‘The Calcutta School-Book Society, in fact, was the first institution of its kind, which was sponsored by a number of public spirited individuals belonging to different religious denominations and situations.’ Thus the first managing committee of the Society for the year 1817-18 included orthodox Hindus like Pundit Mrityunjay Vidyalankar, Radhakanta Deb, Ramkamal Sen and Tarinicharan Mitra. The Muslim members of the Committee were Maulvi Aminullah, Maulvi Karam Hussain, Maulvi Abdul Wahid and Maulvi Abdul Hamid. The missionaries and churchmen were represented by William Carey and the Rev. J. Parson and the Rev. T. Tomason; while among the officials were W.B. Bayley, who was elected President of the Society, Sir Edward Hyde East and J H Harrington. The two Indian secretaries of the Society were Tarinicharan Mitra and Maulvi Abdul Wahid. The Society was patronized and subscribed to by the Governor-General Lord Hastings and his wife and many English officials and businessmen and also by a considerable number of Hindu and Muslim zamindars and merchants. Even the orthodox Hindu and Muslim communities were so much enthused over the prospect of English education that they unhesitatingly joined hands with the Christian missionaries and Britishers in developing the Society. [See Charles Lushington]

Shortly, it became clear that the objectives of the Society could not be advanced proficiently unless a sufficient number of schools was there to utilize Society’s publications. Hence the Calcutta School Society came into existence in September 1818 to set up elementary schools and support those already existed. [See puronokolkata]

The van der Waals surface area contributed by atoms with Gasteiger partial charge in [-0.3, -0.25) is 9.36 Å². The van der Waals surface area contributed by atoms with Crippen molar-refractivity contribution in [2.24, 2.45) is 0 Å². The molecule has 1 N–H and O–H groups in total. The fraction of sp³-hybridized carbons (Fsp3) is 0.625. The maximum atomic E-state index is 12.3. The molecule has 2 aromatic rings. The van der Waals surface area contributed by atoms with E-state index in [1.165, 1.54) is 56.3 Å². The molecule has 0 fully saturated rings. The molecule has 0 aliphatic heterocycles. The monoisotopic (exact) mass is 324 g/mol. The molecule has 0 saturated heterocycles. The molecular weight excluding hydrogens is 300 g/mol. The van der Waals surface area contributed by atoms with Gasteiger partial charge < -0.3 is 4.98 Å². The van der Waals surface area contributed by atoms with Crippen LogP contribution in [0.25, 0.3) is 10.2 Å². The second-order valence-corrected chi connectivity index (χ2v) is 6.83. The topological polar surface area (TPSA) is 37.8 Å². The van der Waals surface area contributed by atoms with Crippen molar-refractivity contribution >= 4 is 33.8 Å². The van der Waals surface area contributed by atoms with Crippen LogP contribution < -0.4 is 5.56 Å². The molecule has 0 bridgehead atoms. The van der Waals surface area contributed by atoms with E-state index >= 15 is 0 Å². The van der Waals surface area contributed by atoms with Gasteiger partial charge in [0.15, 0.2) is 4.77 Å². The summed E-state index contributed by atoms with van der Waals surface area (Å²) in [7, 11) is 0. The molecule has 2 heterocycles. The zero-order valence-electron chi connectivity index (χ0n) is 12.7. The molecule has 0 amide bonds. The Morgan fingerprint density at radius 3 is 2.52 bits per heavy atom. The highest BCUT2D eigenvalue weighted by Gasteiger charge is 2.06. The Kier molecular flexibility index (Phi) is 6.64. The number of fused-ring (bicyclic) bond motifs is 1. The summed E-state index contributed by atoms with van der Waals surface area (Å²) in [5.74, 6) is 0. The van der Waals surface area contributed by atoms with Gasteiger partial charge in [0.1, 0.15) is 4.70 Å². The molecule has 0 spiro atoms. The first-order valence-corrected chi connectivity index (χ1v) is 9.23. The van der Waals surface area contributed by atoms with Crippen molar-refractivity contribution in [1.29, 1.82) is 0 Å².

The Second Annual General Meeting of the Calcutta School Book Society was held on September 21, 1819 at the Town Hall, Calcutta with the Honourable Chief Justice W.B. Bayley as the Chairman. It was reported that last year an amount of Rs. 5290 as donation and Rs 2935 as subscription were collected by the Society. During its initial four years, the Society produced and distributed as many as 126446 copies useful works in different languages without financial support of the Government. However, an annual Government Grant of Rs.7000 was made available from 1821 onward. On the motion of Rev. Dr. Carey it was ‘Resolved unanimously, that the special thanks of this meeting be presented to the Native gentlemen, whether in or out of the Committee, for their seasonable and zealous exertions in the various departments of the Society’s undertakings, without whose valuable cooperation the numerous works described in report could never have been accomplished.’
In July 1830, the Society obtained permission to reprint books published by the London Society for Diffusion of Useful Knowledge. The same year, Calcutta Christian Observer openly admired the Society as a ‘truly valuable Institution’ while reviewing its 10th Annual Report, and reported that the copies issued from the depository within the given period, 1832-33, amounted to 26,380. Of these no fewer than 14,792 were books in the English language. They also noted with some pleasure the decrease in the demand for books in the Sanskrit, Arabic, and Persian languages, being the spoken language of no one. [See Calcutta Christian Observer. V.3]